Oooh that Snell

If you asked Pirates fans of their opinion of Ian Snell following the 2007 season, you would probably hear an “oooh”. If you asked the same question following the 2008 season, you’d get a response similar to a Lynard Snynard song lyric: “Oooh that smell”.

Snell broke out in 2007 with a 3.76 ERA and 177 strikeouts in 208 innings pitched. Heading in to the 2008 season he was looked at as the ace of the Pirates staff, with hopes of improving on his numbers the season before. Snell did the exact opposite. In 164.1 innings pitched in the 2008 season, Snell posted a 5.42 ERA and 135 strikeouts, a far cry from his 2007 success.

Looking at Snell’s 2008 numbers, we see that he had a .355 BABIP, up from his .317 average in his career leading up to the 2008 season. This drastic increase either suggests that Snell was incredibly unlucky in 2008, or that there was something wrong, making his pitches extremely easy to hit for opposing batters. Which situation is the case with Snell in 2008?

To figure this out, let’s take a look at Snell’s ratios. Snell’s career numbers before the 2008 season yielded a 7.81 K/9 ratio, a 3.52 BB/9 ratio, and a 1.17 HR/9 ratio. In 2008 Snell posted similar strikeout and home run ratios, but saw his walks increase substantially to a 4.87 BB/9 ratio. Furthermore, Snell’s ground ball ratio dropped eight percent from 2007 to 2008, and his line drive ratio increased over eight percent.

The increased walks and the harder hit balls both suggest that Snell wasn’t a victim of poor luck with his increased BABIP. The increased walks show a lack of control compared to the previous seasons, while the increased line drive and decreased ground balls suggest the hitters were having an easier time making good contact on his pitches. Both of these stats suggest that Snell’s issues were mechanical, with a possible issue of the Pirates pitcher missing his spots.

Enter Joe Kerrigan.

The Pirates hired Joe Kerrigan in the offseason to help turn around a pitching staff that ranked as one of the worst in the majors last season. Kerrigan was the pitching coach for Pedro Martinez when Pedro was with the Expos in the early 90s, and again in the late 90s when Pedro had his best seasons in Boston. Kerrigan is regarded as a great pitching coach, who emphasizes pitching inside, better control, and better pre-game preparation for the opposing hitters. The big test for Kerrigan will be helping Snell return to 2007 form.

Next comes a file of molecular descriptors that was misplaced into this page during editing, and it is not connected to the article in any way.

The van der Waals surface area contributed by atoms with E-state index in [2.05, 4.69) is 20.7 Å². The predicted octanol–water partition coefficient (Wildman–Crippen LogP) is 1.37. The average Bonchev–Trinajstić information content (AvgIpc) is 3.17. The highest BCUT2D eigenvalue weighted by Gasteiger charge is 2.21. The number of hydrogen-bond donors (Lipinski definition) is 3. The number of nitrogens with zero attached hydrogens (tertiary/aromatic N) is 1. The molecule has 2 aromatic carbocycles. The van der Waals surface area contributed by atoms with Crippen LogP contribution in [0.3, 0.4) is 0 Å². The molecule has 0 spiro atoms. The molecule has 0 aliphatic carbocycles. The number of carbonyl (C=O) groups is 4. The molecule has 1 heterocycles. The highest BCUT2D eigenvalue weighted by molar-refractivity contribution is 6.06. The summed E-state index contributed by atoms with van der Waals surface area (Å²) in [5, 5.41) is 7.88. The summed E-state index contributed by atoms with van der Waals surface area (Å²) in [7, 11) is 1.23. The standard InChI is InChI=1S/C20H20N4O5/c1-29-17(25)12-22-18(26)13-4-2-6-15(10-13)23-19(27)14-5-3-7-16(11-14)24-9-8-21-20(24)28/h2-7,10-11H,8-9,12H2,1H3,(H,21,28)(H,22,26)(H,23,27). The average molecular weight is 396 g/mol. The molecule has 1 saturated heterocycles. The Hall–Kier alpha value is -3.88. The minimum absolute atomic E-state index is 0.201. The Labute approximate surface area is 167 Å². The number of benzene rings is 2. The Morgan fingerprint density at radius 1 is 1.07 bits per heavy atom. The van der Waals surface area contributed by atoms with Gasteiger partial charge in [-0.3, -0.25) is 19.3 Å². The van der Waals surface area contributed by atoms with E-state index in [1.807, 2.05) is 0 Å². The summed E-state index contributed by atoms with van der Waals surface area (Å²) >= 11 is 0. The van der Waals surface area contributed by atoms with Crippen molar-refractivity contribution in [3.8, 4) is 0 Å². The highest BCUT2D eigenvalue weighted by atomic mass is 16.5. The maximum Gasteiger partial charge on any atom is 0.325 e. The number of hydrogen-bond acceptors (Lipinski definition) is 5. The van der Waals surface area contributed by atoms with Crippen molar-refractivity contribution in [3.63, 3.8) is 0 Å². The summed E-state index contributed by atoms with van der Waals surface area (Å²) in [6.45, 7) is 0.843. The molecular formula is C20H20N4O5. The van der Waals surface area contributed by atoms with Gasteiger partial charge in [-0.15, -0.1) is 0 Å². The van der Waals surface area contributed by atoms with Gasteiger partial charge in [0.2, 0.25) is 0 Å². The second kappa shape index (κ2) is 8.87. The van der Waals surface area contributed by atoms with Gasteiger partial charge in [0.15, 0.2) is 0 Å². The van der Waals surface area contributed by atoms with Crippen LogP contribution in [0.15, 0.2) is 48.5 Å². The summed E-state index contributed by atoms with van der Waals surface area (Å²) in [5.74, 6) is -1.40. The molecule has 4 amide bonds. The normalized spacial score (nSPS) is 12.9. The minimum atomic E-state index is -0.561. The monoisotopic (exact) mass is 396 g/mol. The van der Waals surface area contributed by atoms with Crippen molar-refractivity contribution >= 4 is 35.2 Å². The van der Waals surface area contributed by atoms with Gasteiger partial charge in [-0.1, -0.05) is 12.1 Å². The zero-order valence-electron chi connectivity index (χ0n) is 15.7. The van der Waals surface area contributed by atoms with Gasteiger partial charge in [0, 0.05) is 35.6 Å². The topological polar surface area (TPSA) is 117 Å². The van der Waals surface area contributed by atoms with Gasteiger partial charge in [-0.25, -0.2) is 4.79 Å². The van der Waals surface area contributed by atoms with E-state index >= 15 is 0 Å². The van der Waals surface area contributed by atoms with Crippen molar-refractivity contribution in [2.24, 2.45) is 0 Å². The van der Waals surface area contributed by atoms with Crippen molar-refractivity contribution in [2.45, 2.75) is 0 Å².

Kerrigan’s impact has already been seen on the Pirates rotation. In their first 15 games last season, the Pirates compiled a 4.85 ERA, on their way to a 5.08 ERA for the season. In their first 15 games this season, the Pirates have a 3.00 ERA, with a quality start in 10 of their first 15 games.

The results for Snell have been just as encouraging. Snell struggled in his first start of the season, allowing six earned runs in four innings, and walking three batters. Since then he’s made two starts, allowing two earned runs in 13 innings, with six walks. Snell’s ground ball ratio hasn’t returned to the pre-2008 numbers, but his line drive ratio has dropped back to normal. His BABIP this season is also down to his career norm before 2008. The only concern is that his walk rate is at 4.8, although when taking out the first game, it looks better with a 4.15 BB/9 ratio.

The sample size is small, but the early indications are that Joe Kerrigan has “fixed” whatever was wrong with Ian Snell in 2008. If the last two starts by Snell are an example of what we will see for the remainder of the season, the fans in Pittsburgh will be watching Ian Snell pitch with a lot of “ooohs”, rather than wondering what that smell is surrounding the pitchers mound.

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Tim Williams

Tim is the owner and editor in chief of Pirates Prospects. He started the site in January 2009, and turned it into his full time job during the 2011 season. Prior to starting Pirates Prospects, Tim worked with AccuScore.com, providing MLB, NHL, and NFL coverage to various national media outlets, including ESPN Insider, USA Today, Yahoo Sports, and the Wall Street Journal. He also writes the annual Prospect Guide, which is sold through the site. Tim lives in Bradenton, where he provides live coverage all year of Spring Training, mini camp, instructs, the Bradenton Marauders, and the GCL Pirates.

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